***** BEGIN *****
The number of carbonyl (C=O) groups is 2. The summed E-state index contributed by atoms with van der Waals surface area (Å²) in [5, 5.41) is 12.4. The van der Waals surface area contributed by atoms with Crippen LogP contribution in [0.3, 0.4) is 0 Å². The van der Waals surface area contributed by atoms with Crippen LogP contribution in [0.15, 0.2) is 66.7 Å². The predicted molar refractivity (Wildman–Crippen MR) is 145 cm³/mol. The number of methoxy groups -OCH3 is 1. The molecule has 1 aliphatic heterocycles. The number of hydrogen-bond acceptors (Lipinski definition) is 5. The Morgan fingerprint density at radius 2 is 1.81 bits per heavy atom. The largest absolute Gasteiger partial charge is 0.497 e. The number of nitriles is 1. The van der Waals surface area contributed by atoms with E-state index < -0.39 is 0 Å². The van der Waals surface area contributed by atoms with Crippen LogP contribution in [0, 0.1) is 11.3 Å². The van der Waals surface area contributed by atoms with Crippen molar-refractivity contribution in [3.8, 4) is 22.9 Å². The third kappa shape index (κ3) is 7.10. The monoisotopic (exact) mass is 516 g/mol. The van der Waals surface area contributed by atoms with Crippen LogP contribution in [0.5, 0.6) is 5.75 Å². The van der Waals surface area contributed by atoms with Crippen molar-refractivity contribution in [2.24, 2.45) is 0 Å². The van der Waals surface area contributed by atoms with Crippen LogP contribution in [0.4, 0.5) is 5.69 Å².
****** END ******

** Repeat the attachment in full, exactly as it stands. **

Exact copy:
The number of carbonyl (C=O) groups is 2. The summed E-state index contributed by atoms with van der Waals surface area (Å²) in [5, 5.41) is 12.4. The van der Waals surface area contributed by atoms with Crippen LogP contribution in [0.3, 0.4) is 0 Å². The van der Waals surface area contributed by atoms with Crippen LogP contribution in [0.15, 0.2) is 66.7 Å². The predicted molar refractivity (Wildman–Crippen MR) is 145 cm³/mol. The number of methoxy groups -OCH3 is 1. The molecule has 1 aliphatic heterocycles. The number of hydrogen-bond acceptors (Lipinski definition) is 5. The Morgan fingerprint density at radius 2 is 1.81 bits per heavy atom. The largest absolute Gasteiger partial charge is 0.497 e. The number of nitriles is 1. The van der Waals surface area contributed by atoms with E-state index < -0.39 is 0 Å². The van der Waals surface area contributed by atoms with Crippen LogP contribution in [0, 0.1) is 11.3 Å². The van der Waals surface area contributed by atoms with Crippen molar-refractivity contribution in [3.8, 4) is 22.9 Å². The third kappa shape index (κ3) is 7.10. The monoisotopic (exact) mass is 516 g/mol. The van der Waals surface area contributed by atoms with Crippen LogP contribution in [0.5, 0.6) is 5.75 Å². The van der Waals surface area contributed by atoms with Crippen molar-refractivity contribution in [2.24, 2.45) is 0 Å². The van der Waals surface area contributed by atoms with Crippen LogP contribution in [0.4, 0.5) is 5.69 Å².